By Jennifer Egan.


Jennifer Egan’s spellbinding interlocking narratives circle the lives of Bennie Salazar, an aging former punk rocker and record executive, and Sasha, the passionate, troubled young woman he employs. Although Bennie and Sasha never discover each other’s pasts, the reader does, in intimate detail, along with the secret lives of a host of other characters whose paths intersect with theirs, over many years, in locales as varied as New York, San Francisco, Naples, and Africa.
We first meet Sasha in her mid-thirties, on her therapist’s couch in New York City, confronting her long-standing compulsion to steal. Later, we learn the genesis of her turmoil when we see her as the child of a violent marriage, then as a runaway living in Naples, then as a college student trying to avert the suicidal impulses of her best friend. We plunge into the hidden yearnings and disappointments of her uncle, an art historian stuck in a dead marriage, who travels to Naples to extract Sasha from the city’s demimonde and experiences an epiphany of his own while staring at a sculpture of Orpheus and Eurydice in the Museo Nazionale. We meet Bennie Salazar at the melancholy nadir of his adult life—divorced, struggling to connect with his nine-year-old son, listening to a washed-up band in the basement of a suburban house—and then revisit him in 1979, at the height of his youth, shy and tender, reveling in San Francisco’s punk scene as he discovers his ardor for rock and roll and his gift for spotting talent. We learn what became of his high school gang—who thrived and who faltered—and we encounter Lou Kline, Bennie’s catastrophically careless mentor, along with the lovers and children left behind in the wake of Lou’s far-flung sexual conquests and meteoric rise and fall. 
A Visit from the Goon Squad is a book about the interplay of time and music, about survival, about the stirrings and transformations set inexorably in motion by even the most passing conjunction of our fates. In a breathtaking array of styles and tones ranging from tragedy to satire to PowerPoint, Egan captures the undertow of self-destruction that we all must either master or succumb to; the basic human hunger for redemption; and the universal tendency to reach for both—and escape the merciless progress of time—in the transporting realms of art and music. Sly, startling, exhilarating work from one of our boldest writers.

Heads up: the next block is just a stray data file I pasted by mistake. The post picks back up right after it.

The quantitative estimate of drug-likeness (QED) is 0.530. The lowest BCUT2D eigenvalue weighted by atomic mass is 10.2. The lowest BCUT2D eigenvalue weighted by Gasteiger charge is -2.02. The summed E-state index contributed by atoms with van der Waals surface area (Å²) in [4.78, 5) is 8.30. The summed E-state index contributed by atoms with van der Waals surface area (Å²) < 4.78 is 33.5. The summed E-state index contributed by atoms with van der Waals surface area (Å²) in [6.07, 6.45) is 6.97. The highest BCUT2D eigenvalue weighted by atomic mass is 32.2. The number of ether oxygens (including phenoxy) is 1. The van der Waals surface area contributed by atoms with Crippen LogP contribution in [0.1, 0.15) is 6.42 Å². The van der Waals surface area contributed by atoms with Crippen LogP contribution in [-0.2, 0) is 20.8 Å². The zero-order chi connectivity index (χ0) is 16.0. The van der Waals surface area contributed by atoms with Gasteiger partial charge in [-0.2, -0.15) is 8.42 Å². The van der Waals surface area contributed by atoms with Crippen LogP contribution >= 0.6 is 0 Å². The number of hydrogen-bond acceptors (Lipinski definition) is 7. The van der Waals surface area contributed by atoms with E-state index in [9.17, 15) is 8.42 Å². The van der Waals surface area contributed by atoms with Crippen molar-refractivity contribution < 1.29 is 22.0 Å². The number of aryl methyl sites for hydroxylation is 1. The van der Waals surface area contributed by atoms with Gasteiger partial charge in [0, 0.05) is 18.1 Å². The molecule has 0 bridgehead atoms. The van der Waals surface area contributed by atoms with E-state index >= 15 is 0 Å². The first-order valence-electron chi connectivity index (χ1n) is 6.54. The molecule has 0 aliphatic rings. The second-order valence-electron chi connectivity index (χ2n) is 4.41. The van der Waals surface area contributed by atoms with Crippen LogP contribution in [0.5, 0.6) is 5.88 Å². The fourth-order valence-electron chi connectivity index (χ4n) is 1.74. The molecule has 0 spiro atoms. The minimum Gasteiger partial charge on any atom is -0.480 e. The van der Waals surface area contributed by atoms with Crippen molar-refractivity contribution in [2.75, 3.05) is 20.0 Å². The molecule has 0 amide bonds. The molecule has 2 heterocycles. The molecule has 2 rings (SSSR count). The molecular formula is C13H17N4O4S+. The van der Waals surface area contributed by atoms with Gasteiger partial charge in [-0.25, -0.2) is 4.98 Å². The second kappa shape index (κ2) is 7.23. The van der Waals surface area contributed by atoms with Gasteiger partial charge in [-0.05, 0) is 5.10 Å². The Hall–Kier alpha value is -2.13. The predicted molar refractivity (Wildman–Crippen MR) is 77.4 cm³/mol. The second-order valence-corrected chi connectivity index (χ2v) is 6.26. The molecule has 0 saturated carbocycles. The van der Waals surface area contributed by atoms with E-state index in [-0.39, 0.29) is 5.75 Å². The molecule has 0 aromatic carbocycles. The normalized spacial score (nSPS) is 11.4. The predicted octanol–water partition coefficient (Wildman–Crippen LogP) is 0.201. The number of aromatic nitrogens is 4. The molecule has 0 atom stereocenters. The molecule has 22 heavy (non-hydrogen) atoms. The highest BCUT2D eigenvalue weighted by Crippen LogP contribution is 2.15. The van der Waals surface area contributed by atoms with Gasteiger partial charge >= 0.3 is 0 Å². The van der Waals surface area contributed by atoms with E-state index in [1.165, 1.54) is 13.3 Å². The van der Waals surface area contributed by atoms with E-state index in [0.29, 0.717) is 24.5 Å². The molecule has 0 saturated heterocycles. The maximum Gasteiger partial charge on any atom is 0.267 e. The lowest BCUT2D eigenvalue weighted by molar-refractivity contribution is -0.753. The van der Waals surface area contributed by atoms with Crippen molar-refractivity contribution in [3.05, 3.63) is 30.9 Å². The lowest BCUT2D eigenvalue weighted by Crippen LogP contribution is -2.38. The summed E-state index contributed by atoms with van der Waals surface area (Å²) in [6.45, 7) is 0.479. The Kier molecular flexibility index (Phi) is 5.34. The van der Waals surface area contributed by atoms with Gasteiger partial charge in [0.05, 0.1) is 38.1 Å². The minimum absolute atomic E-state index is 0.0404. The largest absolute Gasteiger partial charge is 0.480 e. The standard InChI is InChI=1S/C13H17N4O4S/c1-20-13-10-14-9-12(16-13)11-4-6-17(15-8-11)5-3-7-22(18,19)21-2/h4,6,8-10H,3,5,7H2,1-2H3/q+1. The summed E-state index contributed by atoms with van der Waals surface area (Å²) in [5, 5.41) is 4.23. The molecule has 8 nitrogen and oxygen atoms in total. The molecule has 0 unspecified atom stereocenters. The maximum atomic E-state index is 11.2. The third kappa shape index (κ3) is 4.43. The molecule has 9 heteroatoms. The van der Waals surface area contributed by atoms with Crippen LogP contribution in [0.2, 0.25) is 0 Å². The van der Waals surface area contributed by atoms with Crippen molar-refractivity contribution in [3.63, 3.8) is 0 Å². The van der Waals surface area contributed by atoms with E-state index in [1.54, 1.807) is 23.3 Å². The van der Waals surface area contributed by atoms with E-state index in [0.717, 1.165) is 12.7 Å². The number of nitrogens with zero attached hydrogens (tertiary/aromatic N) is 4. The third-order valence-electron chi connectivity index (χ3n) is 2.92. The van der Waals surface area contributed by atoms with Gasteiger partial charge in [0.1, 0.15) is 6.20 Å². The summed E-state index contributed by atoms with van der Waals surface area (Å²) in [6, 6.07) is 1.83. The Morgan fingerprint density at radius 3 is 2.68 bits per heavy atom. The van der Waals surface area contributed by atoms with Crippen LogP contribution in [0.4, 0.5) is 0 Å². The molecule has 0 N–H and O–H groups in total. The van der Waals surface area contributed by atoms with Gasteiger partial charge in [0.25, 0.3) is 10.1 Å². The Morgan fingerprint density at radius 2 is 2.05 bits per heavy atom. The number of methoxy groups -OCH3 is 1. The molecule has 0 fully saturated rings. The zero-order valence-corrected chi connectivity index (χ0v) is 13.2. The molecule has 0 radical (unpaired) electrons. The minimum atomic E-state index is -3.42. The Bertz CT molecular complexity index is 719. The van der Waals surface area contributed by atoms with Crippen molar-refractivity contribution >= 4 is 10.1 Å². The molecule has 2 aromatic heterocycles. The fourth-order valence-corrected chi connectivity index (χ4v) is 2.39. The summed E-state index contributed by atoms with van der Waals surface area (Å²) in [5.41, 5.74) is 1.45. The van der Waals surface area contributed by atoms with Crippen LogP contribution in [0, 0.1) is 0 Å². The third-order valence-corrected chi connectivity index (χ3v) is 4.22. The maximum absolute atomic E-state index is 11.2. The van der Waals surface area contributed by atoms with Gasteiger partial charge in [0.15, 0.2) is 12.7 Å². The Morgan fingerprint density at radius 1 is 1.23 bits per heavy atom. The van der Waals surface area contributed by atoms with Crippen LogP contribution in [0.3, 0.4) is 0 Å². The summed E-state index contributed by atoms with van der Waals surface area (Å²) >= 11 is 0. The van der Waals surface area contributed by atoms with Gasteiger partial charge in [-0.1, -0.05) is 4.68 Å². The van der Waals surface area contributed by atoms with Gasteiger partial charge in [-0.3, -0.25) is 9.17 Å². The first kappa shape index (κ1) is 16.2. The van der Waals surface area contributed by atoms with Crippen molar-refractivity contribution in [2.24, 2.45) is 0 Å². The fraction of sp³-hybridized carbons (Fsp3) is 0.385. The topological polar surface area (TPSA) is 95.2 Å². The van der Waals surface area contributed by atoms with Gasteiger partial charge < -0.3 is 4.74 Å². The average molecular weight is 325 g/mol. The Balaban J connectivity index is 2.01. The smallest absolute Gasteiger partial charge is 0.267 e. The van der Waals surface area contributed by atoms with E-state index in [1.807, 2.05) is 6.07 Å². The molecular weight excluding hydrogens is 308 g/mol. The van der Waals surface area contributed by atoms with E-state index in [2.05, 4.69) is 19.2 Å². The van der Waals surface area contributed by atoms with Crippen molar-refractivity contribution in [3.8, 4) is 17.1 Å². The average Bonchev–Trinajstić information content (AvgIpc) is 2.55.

As you can probably tell from the Goodreads summary above, this is not an easy book to summarize, which in turn means it’s definitely not an easy book to review.

Each chapter belongs to a different character. The first chapter starts with one main character, Sasha, whose story introduces a cast of background characters – Alex, her fresh faced date who is new to New York City; Bennie, her boss at the record label where she works; Coz, the therapist she talks to about her kleptomaniac tendencies -, one of whom then comes to the forefront to take over the next chapter, and so on and so forth. This is the chain that links these chapters together. They are not short stories, and yet they are also not quite part of the same narrative arc. Even though it’s mainly set against a music business backdrop, the story flows in every direction through time and space, and we get to know a little bit more about this wide range of characters through every slice of life we witness – the expectations of the past, the reality of the present, the dreams for the future.

This book is something that needs to be experienced, rather than explained. There’s no actual plot, and some connections between the chapters are rather tenuous, while others are very strong. You may relate to the majority of the characters, or with none of them. Several characters make repeat appearances, most notably Bennie and Sasha, who we see at various points in their lives from the perspective of many different people.

So if it’s not about the plot, and not precisely about the characters, what is it about?
The answer I found was, this is a story about real life.

Much could be said about the prizes this book won, the commentary it makes on the music industry, or even about the dystopian near future it manages to create in the end. Instead, I choose to talk about how it’s mentioned in the book that time is the goon. An invisible goon, one that creeps up on you while you’re worried about all the other more obvious ones. This is why I believe this book will be more appreciated by someone who is in the middle of their life, that age where you’re not young anymore, but you’re not yet old. There is a sense of nostalgia that permeates this book, a distinct impression of missed opportunities, a persistent questioning of ‘how did we get here?’, ‘how did life come to this?’.

My favorite part was the ending, and the way everything comes full circle. In the final chapter, we get to see where most characters end up when we meet up with Alex again.
Alex, who had such strong morals in the beginning.
Alex, who is now employed by Bennie and feels like he is selling out.
Alex, who currently has a wife and daughter but doesn’t know what the future holds.
Alex, whose memories of that first chapter night with Sasha are suddenly coming back.
Alex, who yearns for that long lost time.
Alex, who, at the end of this story, is standing in front of Sasha’s old apartment building, hoping to be able to recapture something that never really existed in the first place.

a visit from the goon squad page

Alex, who is all of us.


4 hearts out of 5.

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